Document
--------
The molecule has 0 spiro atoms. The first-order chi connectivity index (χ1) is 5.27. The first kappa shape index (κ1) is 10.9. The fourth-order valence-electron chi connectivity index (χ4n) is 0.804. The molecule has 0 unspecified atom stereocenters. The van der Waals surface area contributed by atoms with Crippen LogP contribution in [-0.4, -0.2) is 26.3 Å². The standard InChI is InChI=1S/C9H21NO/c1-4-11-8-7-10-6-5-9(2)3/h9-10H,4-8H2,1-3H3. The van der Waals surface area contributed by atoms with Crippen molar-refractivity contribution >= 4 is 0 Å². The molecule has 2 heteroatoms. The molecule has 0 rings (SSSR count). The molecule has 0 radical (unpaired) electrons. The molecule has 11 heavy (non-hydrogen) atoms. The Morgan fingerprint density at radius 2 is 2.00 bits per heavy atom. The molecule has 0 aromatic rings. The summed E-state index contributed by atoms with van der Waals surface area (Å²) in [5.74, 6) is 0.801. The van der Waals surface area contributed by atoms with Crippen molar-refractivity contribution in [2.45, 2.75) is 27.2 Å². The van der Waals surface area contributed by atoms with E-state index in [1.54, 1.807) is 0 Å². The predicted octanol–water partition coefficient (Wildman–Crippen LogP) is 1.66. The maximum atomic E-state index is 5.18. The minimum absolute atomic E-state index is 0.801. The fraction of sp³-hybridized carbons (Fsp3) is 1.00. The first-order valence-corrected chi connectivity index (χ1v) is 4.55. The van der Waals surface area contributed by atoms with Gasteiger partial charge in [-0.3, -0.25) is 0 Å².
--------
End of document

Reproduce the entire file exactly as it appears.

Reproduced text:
The molecule has 0 spiro atoms. The first-order chi connectivity index (χ1) is 5.27. The first kappa shape index (κ1) is 10.9. The fourth-order valence-electron chi connectivity index (χ4n) is 0.804. The molecule has 0 unspecified atom stereocenters. The van der Waals surface area contributed by atoms with Crippen LogP contribution in [-0.4, -0.2) is 26.3 Å². The standard InChI is InChI=1S/C9H21NO/c1-4-11-8-7-10-6-5-9(2)3/h9-10H,4-8H2,1-3H3. The van der Waals surface area contributed by atoms with Crippen molar-refractivity contribution >= 4 is 0 Å². The molecule has 2 heteroatoms. The molecule has 0 rings (SSSR count). The molecule has 0 radical (unpaired) electrons. The molecule has 11 heavy (non-hydrogen) atoms. The Morgan fingerprint density at radius 2 is 2.00 bits per heavy atom. The molecule has 0 aromatic rings. The summed E-state index contributed by atoms with van der Waals surface area (Å²) in [5.74, 6) is 0.801. The van der Waals surface area contributed by atoms with Crippen molar-refractivity contribution in [2.45, 2.75) is 27.2 Å². The van der Waals surface area contributed by atoms with E-state index in [1.54, 1.807) is 0 Å². The predicted octanol–water partition coefficient (Wildman–Crippen LogP) is 1.66. The maximum atomic E-state index is 5.18. The minimum absolute atomic E-state index is 0.801. The fraction of sp³-hybridized carbons (Fsp3) is 1.00. The first-order valence-corrected chi connectivity index (χ1v) is 4.55. The van der Waals surface area contributed by atoms with Gasteiger partial charge in [-0.3, -0.25) is 0 Å².